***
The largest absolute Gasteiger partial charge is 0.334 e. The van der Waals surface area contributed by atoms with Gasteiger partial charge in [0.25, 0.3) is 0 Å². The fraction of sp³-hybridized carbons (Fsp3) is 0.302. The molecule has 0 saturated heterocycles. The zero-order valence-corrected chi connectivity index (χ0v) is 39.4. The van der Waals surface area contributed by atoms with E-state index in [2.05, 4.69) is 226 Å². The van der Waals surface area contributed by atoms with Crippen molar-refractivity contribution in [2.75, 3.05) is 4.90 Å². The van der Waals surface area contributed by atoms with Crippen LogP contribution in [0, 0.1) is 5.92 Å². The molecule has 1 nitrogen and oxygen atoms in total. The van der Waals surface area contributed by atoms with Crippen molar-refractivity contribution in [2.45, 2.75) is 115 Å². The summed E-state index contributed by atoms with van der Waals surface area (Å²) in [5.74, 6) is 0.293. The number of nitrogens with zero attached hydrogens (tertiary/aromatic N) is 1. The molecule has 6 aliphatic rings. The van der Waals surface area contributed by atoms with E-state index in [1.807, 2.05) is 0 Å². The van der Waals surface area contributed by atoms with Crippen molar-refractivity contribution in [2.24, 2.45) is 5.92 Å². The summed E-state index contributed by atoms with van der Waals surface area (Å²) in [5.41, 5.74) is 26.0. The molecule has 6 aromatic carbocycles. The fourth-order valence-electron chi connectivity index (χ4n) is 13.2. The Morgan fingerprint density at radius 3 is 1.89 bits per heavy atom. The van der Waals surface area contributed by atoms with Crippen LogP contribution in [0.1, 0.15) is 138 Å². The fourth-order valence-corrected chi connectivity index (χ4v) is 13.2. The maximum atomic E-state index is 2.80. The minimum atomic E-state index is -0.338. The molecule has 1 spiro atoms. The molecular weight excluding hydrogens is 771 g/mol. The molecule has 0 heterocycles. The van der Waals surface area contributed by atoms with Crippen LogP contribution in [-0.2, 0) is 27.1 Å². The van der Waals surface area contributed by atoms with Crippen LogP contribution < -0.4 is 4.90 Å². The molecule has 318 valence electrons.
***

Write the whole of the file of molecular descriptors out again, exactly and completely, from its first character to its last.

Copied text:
The largest absolute Gasteiger partial charge is 0.334 e. The van der Waals surface area contributed by atoms with Gasteiger partial charge in [0.25, 0.3) is 0 Å². The fraction of sp³-hybridized carbons (Fsp3) is 0.302. The molecule has 0 saturated heterocycles. The zero-order valence-corrected chi connectivity index (χ0v) is 39.4. The van der Waals surface area contributed by atoms with E-state index in [2.05, 4.69) is 226 Å². The van der Waals surface area contributed by atoms with Crippen molar-refractivity contribution in [2.75, 3.05) is 4.90 Å². The van der Waals surface area contributed by atoms with Crippen LogP contribution in [0, 0.1) is 5.92 Å². The molecule has 1 nitrogen and oxygen atoms in total. The van der Waals surface area contributed by atoms with Crippen molar-refractivity contribution in [2.45, 2.75) is 115 Å². The summed E-state index contributed by atoms with van der Waals surface area (Å²) in [5.74, 6) is 0.293. The number of nitrogens with zero attached hydrogens (tertiary/aromatic N) is 1. The molecule has 6 aliphatic rings. The van der Waals surface area contributed by atoms with E-state index in [1.807, 2.05) is 0 Å². The van der Waals surface area contributed by atoms with Crippen molar-refractivity contribution in [2.24, 2.45) is 5.92 Å². The summed E-state index contributed by atoms with van der Waals surface area (Å²) in [5.41, 5.74) is 26.0. The molecule has 6 aromatic carbocycles. The fourth-order valence-electron chi connectivity index (χ4n) is 13.2. The Morgan fingerprint density at radius 3 is 1.89 bits per heavy atom. The van der Waals surface area contributed by atoms with Crippen LogP contribution in [0.1, 0.15) is 138 Å². The fourth-order valence-corrected chi connectivity index (χ4v) is 13.2. The maximum atomic E-state index is 2.80. The minimum atomic E-state index is -0.338. The molecule has 1 spiro atoms. The molecular weight excluding hydrogens is 771 g/mol. The molecule has 0 heterocycles. The van der Waals surface area contributed by atoms with Crippen LogP contribution in [-0.2, 0) is 27.1 Å². The van der Waals surface area contributed by atoms with Crippen LogP contribution < -0.4 is 4.90 Å². The molecule has 318 valence electrons.